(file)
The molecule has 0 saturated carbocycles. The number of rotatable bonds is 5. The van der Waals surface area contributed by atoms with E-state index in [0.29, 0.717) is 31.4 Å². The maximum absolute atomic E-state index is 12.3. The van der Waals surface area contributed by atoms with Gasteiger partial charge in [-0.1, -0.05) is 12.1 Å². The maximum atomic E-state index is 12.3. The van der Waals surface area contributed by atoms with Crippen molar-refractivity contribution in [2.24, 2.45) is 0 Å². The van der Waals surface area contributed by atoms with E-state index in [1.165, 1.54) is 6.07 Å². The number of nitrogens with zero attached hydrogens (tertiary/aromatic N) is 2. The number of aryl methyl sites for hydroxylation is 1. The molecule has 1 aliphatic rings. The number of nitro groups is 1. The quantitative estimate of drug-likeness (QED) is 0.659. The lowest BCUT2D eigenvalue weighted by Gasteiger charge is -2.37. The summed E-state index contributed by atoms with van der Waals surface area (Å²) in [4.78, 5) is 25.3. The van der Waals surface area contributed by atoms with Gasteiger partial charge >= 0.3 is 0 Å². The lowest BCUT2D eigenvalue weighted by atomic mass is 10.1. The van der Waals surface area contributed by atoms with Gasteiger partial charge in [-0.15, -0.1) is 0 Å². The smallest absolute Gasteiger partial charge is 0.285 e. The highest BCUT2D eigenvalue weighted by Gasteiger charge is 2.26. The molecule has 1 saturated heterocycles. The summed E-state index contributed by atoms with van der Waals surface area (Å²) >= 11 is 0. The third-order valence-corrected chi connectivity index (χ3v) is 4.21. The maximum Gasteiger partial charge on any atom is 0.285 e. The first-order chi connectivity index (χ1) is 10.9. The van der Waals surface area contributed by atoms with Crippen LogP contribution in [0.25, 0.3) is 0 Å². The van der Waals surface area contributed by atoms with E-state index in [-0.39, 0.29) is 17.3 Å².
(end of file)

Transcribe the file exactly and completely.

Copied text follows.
The molecule has 0 saturated carbocycles. The number of rotatable bonds is 5. The van der Waals surface area contributed by atoms with E-state index in [0.29, 0.717) is 31.4 Å². The maximum absolute atomic E-state index is 12.3. The van der Waals surface area contributed by atoms with Gasteiger partial charge in [-0.1, -0.05) is 12.1 Å². The maximum atomic E-state index is 12.3. The van der Waals surface area contributed by atoms with Crippen molar-refractivity contribution in [2.24, 2.45) is 0 Å². The van der Waals surface area contributed by atoms with E-state index in [1.165, 1.54) is 6.07 Å². The number of nitrogens with zero attached hydrogens (tertiary/aromatic N) is 2. The number of aryl methyl sites for hydroxylation is 1. The molecule has 1 aliphatic rings. The number of nitro groups is 1. The quantitative estimate of drug-likeness (QED) is 0.659. The lowest BCUT2D eigenvalue weighted by Gasteiger charge is -2.37. The summed E-state index contributed by atoms with van der Waals surface area (Å²) in [4.78, 5) is 25.3. The van der Waals surface area contributed by atoms with Gasteiger partial charge >= 0.3 is 0 Å². The lowest BCUT2D eigenvalue weighted by atomic mass is 10.1. The van der Waals surface area contributed by atoms with Gasteiger partial charge in [-0.15, -0.1) is 0 Å². The smallest absolute Gasteiger partial charge is 0.285 e. The highest BCUT2D eigenvalue weighted by Gasteiger charge is 2.26. The molecule has 1 saturated heterocycles. The summed E-state index contributed by atoms with van der Waals surface area (Å²) >= 11 is 0. The third-order valence-corrected chi connectivity index (χ3v) is 4.21. The maximum Gasteiger partial charge on any atom is 0.285 e. The first-order chi connectivity index (χ1) is 10.9. The van der Waals surface area contributed by atoms with Crippen LogP contribution in [0.25, 0.3) is 0 Å². The van der Waals surface area contributed by atoms with E-state index in [-0.39, 0.29) is 17.3 Å².